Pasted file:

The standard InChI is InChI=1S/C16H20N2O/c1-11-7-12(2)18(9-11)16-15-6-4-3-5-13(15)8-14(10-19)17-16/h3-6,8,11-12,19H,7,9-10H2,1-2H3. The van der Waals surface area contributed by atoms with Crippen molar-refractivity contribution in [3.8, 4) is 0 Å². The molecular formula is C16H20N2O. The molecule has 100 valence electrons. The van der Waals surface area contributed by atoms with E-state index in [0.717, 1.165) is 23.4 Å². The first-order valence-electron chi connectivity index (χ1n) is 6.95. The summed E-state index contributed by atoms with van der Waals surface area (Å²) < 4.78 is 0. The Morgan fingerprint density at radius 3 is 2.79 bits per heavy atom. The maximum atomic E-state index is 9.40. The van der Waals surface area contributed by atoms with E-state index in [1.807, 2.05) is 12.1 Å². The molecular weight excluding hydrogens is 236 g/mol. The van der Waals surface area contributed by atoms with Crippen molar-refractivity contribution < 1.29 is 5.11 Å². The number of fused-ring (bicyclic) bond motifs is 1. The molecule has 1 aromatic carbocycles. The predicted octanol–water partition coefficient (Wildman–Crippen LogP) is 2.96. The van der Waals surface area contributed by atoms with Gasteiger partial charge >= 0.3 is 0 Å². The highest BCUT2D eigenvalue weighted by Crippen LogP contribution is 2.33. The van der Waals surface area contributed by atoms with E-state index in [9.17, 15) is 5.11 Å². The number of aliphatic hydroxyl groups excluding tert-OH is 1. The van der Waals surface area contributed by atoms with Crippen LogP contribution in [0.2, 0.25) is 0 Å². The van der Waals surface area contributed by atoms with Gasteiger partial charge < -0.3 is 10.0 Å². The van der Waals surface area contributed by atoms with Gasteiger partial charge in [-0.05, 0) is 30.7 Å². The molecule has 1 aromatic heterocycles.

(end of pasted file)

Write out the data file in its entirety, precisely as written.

The standard InChI is InChI=1S/C16H20N2O/c1-11-7-12(2)18(9-11)16-15-6-4-3-5-13(15)8-14(10-19)17-16/h3-6,8,11-12,19H,7,9-10H2,1-2H3. The van der Waals surface area contributed by atoms with Crippen molar-refractivity contribution in [3.8, 4) is 0 Å². The molecular formula is C16H20N2O. The molecule has 100 valence electrons. The van der Waals surface area contributed by atoms with E-state index in [0.717, 1.165) is 23.4 Å². The first-order valence-electron chi connectivity index (χ1n) is 6.95. The summed E-state index contributed by atoms with van der Waals surface area (Å²) < 4.78 is 0. The Morgan fingerprint density at radius 3 is 2.79 bits per heavy atom. The maximum atomic E-state index is 9.40. The van der Waals surface area contributed by atoms with E-state index in [1.807, 2.05) is 12.1 Å². The molecular weight excluding hydrogens is 236 g/mol. The van der Waals surface area contributed by atoms with Crippen molar-refractivity contribution < 1.29 is 5.11 Å². The number of fused-ring (bicyclic) bond motifs is 1. The molecule has 1 aromatic carbocycles. The predicted octanol–water partition coefficient (Wildman–Crippen LogP) is 2.96. The van der Waals surface area contributed by atoms with Gasteiger partial charge >= 0.3 is 0 Å². The highest BCUT2D eigenvalue weighted by Crippen LogP contribution is 2.33. The van der Waals surface area contributed by atoms with E-state index in [9.17, 15) is 5.11 Å². The number of aliphatic hydroxyl groups excluding tert-OH is 1. The van der Waals surface area contributed by atoms with Crippen LogP contribution in [0.2, 0.25) is 0 Å². The van der Waals surface area contributed by atoms with Gasteiger partial charge < -0.3 is 10.0 Å². The van der Waals surface area contributed by atoms with Gasteiger partial charge in [-0.05, 0) is 30.7 Å². The molecule has 1 aromatic heterocycles.